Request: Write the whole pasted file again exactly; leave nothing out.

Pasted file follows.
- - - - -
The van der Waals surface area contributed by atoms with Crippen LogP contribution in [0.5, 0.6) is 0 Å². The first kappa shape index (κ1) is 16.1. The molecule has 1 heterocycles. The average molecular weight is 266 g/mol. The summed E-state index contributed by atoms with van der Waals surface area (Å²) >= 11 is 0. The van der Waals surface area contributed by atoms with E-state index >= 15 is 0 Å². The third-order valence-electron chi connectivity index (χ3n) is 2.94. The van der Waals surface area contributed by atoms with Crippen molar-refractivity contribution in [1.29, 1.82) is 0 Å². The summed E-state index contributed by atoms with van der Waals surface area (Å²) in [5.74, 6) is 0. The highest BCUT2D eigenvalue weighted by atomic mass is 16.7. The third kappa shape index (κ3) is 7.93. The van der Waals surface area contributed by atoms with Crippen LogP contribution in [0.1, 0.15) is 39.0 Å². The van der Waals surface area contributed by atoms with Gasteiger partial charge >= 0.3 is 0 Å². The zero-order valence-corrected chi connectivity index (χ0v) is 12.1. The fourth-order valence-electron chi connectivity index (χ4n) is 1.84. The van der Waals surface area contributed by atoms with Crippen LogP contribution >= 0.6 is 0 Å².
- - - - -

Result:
The van der Waals surface area contributed by atoms with Crippen LogP contribution in [0.5, 0.6) is 0 Å². The first kappa shape index (κ1) is 16.1. The molecule has 1 heterocycles. The average molecular weight is 266 g/mol. The summed E-state index contributed by atoms with van der Waals surface area (Å²) >= 11 is 0. The van der Waals surface area contributed by atoms with E-state index >= 15 is 0 Å². The third-order valence-electron chi connectivity index (χ3n) is 2.94. The van der Waals surface area contributed by atoms with Crippen molar-refractivity contribution in [1.29, 1.82) is 0 Å². The summed E-state index contributed by atoms with van der Waals surface area (Å²) in [5.74, 6) is 0. The highest BCUT2D eigenvalue weighted by atomic mass is 16.7. The third kappa shape index (κ3) is 7.93. The van der Waals surface area contributed by atoms with Crippen LogP contribution in [0.1, 0.15) is 39.0 Å². The van der Waals surface area contributed by atoms with Gasteiger partial charge >= 0.3 is 0 Å². The zero-order valence-corrected chi connectivity index (χ0v) is 12.1. The fourth-order valence-electron chi connectivity index (χ4n) is 1.84. The van der Waals surface area contributed by atoms with Crippen LogP contribution >= 0.6 is 0 Å².